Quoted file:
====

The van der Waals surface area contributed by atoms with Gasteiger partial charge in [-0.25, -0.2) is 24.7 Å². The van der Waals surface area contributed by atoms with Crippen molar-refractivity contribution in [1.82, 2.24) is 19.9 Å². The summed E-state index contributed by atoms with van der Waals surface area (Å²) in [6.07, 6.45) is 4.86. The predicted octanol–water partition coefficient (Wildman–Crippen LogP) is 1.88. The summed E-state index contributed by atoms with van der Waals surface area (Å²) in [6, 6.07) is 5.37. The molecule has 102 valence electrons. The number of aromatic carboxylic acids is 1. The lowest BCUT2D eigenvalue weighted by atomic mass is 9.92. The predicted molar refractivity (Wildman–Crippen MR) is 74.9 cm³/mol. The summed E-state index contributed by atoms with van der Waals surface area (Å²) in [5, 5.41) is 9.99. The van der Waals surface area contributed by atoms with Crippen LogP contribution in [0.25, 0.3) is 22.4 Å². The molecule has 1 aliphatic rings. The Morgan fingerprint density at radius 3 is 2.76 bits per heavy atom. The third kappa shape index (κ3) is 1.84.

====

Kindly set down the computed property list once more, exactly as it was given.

The van der Waals surface area contributed by atoms with Gasteiger partial charge in [-0.25, -0.2) is 24.7 Å². The van der Waals surface area contributed by atoms with Crippen molar-refractivity contribution in [1.82, 2.24) is 19.9 Å². The summed E-state index contributed by atoms with van der Waals surface area (Å²) in [6.07, 6.45) is 4.86. The predicted octanol–water partition coefficient (Wildman–Crippen LogP) is 1.88. The summed E-state index contributed by atoms with van der Waals surface area (Å²) in [6, 6.07) is 5.37. The molecule has 102 valence electrons. The number of aromatic carboxylic acids is 1. The lowest BCUT2D eigenvalue weighted by atomic mass is 9.92. The predicted molar refractivity (Wildman–Crippen MR) is 74.9 cm³/mol. The summed E-state index contributed by atoms with van der Waals surface area (Å²) in [5, 5.41) is 9.99. The van der Waals surface area contributed by atoms with Crippen LogP contribution in [0.25, 0.3) is 22.4 Å². The molecule has 1 aliphatic rings. The Morgan fingerprint density at radius 3 is 2.76 bits per heavy atom. The third kappa shape index (κ3) is 1.84.